The Effects Of Inter-Set Stretching On Muscle Growth

When we think about building muscle, developing strength, and generally increasing performance, strength training often sits right at the top of the lift. Which is fair enough, because it works, and works incredibly well. But...

Exercising With An Autoimmune Disorder

Hunter Bennett Exercise is hands down the most important thing you can do for your body. It improves the health of your heart, muscles, and bones, staves off the onset of physical and mental illness,...
Man running on a path

The Autoimmune Athlete

Hunter Bennett Being an elite athlete poses a unique set of challenges that very few people are emotionally, physically, and mentally prepared for. Gruelling training sessions, an incredibly strict diet, and a lifestyle that is...

Brütsch, K., Schuler, T., Koenig, A., Zimmerli, L., Mérillat, S., Lünenburger, L., . . . Meyer-Heim, A. (2010). Influence of virtual reality soccer game on walking performance in robotic assisted gait training for children. Journal of neuroengineering and rehabilitation, 7(1), 15. doi: .

Bryanton, C., Bosse, J., Brien, M., Mclean, J., McCormick, A., & Sveistrup, H. (2006). Feasibility, motivation, and selective motor control: Virtual reality compared to conventional home exercise in children with cerebral palsy. Cyberpsychology & behavior, 9(2), 123-128. doi:10.1089/cpb.2006.9.123.

Buckworth, J., Lee, R. E., Regan, G., Schneider, L. K., & DiClemente, C. C. (2007). Decomposing intrinsic and extrinsic motivation for exercise: Application to stages of motivational readiness. Psychology of Sport and Exercise, 8(4), 441-461. doi:

Cho, K. H., Lee, K. J., & Song, C. H. (2012). Virtual-reality balance training with a video-game system improves dynamic balance in chronic stroke patients. The Tohoku journal of experimental medicine, 228(1), 69-74. Retrieved from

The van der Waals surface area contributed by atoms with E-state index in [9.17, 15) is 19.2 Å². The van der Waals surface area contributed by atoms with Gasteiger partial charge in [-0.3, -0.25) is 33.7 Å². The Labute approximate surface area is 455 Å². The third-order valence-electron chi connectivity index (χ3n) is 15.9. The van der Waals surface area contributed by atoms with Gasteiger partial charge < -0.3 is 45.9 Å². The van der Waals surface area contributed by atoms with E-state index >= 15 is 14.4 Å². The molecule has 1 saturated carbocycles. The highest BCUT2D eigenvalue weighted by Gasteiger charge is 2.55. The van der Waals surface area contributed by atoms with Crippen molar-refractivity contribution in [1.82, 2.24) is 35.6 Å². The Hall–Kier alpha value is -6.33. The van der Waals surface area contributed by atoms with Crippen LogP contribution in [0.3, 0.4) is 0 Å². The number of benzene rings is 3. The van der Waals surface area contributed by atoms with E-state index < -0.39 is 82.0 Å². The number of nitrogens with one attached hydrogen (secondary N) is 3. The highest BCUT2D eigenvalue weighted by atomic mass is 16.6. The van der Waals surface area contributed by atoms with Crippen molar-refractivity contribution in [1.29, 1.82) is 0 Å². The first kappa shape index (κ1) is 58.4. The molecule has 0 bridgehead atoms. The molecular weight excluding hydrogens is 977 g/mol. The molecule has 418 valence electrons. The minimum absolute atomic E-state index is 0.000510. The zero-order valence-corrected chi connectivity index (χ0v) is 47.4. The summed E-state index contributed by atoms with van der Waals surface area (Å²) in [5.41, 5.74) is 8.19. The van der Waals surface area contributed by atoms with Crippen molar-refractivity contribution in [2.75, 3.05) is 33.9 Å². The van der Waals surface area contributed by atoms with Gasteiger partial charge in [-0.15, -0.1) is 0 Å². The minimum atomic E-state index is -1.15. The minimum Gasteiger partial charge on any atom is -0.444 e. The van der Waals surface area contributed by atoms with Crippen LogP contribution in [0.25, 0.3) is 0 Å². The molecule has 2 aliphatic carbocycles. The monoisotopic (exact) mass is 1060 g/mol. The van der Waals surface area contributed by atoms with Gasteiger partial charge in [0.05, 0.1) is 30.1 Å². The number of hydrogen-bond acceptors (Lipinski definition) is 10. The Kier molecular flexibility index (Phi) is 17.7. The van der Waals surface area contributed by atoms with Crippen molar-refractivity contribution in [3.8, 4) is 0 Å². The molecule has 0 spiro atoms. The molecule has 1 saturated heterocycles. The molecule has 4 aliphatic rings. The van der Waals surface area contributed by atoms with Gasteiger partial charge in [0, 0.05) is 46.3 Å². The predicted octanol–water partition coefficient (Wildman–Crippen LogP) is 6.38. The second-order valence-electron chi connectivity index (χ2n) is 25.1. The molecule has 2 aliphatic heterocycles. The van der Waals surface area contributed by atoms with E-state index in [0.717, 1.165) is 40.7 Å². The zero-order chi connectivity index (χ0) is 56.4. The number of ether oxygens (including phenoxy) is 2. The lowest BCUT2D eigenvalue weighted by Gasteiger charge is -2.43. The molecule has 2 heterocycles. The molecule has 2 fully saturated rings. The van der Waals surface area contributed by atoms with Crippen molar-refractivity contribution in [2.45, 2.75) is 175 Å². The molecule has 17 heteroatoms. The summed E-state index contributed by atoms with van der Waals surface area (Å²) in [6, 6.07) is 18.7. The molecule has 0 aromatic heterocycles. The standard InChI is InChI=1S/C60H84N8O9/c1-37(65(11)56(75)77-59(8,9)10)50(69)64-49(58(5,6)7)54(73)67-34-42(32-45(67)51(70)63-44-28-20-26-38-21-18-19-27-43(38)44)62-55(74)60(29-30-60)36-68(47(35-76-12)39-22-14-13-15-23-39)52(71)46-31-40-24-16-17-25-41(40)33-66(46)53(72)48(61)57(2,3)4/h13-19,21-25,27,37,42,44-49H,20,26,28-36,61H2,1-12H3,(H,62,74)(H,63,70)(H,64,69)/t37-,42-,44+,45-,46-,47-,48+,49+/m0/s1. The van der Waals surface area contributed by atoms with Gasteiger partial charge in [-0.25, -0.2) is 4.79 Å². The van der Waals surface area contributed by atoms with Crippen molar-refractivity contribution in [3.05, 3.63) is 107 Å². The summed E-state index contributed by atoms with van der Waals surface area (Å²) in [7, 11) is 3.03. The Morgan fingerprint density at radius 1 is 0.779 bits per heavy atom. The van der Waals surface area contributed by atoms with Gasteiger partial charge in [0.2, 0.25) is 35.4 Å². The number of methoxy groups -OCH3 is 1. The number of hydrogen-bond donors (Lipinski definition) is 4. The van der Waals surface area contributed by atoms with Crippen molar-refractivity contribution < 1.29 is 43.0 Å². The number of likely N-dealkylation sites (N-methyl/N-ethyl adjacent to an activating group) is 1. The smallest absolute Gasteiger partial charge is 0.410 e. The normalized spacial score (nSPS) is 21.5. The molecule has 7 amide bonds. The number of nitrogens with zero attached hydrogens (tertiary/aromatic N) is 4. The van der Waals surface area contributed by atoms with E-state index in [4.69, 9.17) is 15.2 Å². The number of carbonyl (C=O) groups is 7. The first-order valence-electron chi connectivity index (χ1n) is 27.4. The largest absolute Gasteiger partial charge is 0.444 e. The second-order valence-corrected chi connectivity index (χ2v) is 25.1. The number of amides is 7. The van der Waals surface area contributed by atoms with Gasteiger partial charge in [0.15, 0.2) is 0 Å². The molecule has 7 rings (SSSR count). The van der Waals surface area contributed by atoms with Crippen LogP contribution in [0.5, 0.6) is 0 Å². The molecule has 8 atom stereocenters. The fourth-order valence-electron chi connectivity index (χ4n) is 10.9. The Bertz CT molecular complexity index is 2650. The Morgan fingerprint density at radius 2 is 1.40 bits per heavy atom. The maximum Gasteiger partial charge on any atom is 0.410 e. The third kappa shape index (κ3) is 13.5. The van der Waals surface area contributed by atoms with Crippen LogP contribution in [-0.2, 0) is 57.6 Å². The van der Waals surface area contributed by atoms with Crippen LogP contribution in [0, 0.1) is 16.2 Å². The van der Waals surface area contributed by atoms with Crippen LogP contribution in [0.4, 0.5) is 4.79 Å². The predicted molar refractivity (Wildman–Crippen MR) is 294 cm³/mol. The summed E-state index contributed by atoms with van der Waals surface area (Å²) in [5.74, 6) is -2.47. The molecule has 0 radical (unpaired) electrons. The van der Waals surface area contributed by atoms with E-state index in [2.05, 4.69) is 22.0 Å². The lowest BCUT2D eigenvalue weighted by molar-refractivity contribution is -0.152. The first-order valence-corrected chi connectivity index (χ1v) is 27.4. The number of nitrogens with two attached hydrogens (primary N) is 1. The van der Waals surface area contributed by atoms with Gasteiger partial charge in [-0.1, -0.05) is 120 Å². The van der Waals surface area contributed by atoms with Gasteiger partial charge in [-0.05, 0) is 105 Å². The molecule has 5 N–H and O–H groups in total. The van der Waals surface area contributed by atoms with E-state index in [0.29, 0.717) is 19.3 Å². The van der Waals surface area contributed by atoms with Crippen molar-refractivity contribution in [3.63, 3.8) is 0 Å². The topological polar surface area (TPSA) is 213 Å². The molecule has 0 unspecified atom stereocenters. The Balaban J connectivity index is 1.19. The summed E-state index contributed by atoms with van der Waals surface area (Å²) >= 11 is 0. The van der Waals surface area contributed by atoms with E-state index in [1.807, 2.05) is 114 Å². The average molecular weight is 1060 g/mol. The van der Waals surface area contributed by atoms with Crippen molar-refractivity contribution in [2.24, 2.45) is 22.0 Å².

Fung, J., Richards, C. L., Malouin, F., McFadyen, B. J., & Lamontagne, A. (2006). A treadmill and motion coupled virtual reality system for gait training post-stroke. CyberPsychology & behavior, 9(2), 157-162. doi:10.1089/cpb.2006.9.157.

Howard, M. C. (2017). A meta-analysis and systematic literature review of virtual reality rehabilitation programs. Computers in Human Behavior, 70, 317-327. doi:10.1016/j.chb.2017.01.013.

Richard, M., Christina, M. F., Deborah, L. S., Rubio, N., & Kennon, M. S. (1997). Intrinsic motivation and exercise adherence. Int J Sport Psychol, 28(4), 335-354. Retrieved from

Subramanian, S. K., Lourenço, C. B., Chilingaryan, G., Sveistrup, H., & Levin, M. F. (2013). Arm motor recovery using a virtual reality intervention in chronic stroke: Randomized control trial. Neurorehabilitation and neural repair, 27(1), 13-23. doi:10.1177/1545968312449695.

Girl riding bike wearing virtual reality goggles

Virtual Reality Exercise

Exercise and the Afterburn Effect

Exercise and the Afterburn Effect

Are Plant-Based Protein Drinks Effective for Exercise Recovery?

Are Plant-Based Protein Drinks Effective for Exercise Recovery?

Is Milk the Perfect Recovery Drink?

Is Milk the Perfect Recovery Drink?

girl on her phone

Cell Phone Activity Trackers

Effects of Dehydration on Athletic Performance

Effects of Dehydration on Athletic Performance

Ice Baths- Help or Hinder?

Ice Baths- Help or Hinder?

Woman standing on the beach in athletic gear pointing at the sky

The Best Workout Combination: Endurance Training and HIIT

Muscle Growth and Loss

Muscle Growth and Loss

FODMAP and exercise

FODMAPS and Exercise

Leave a Reply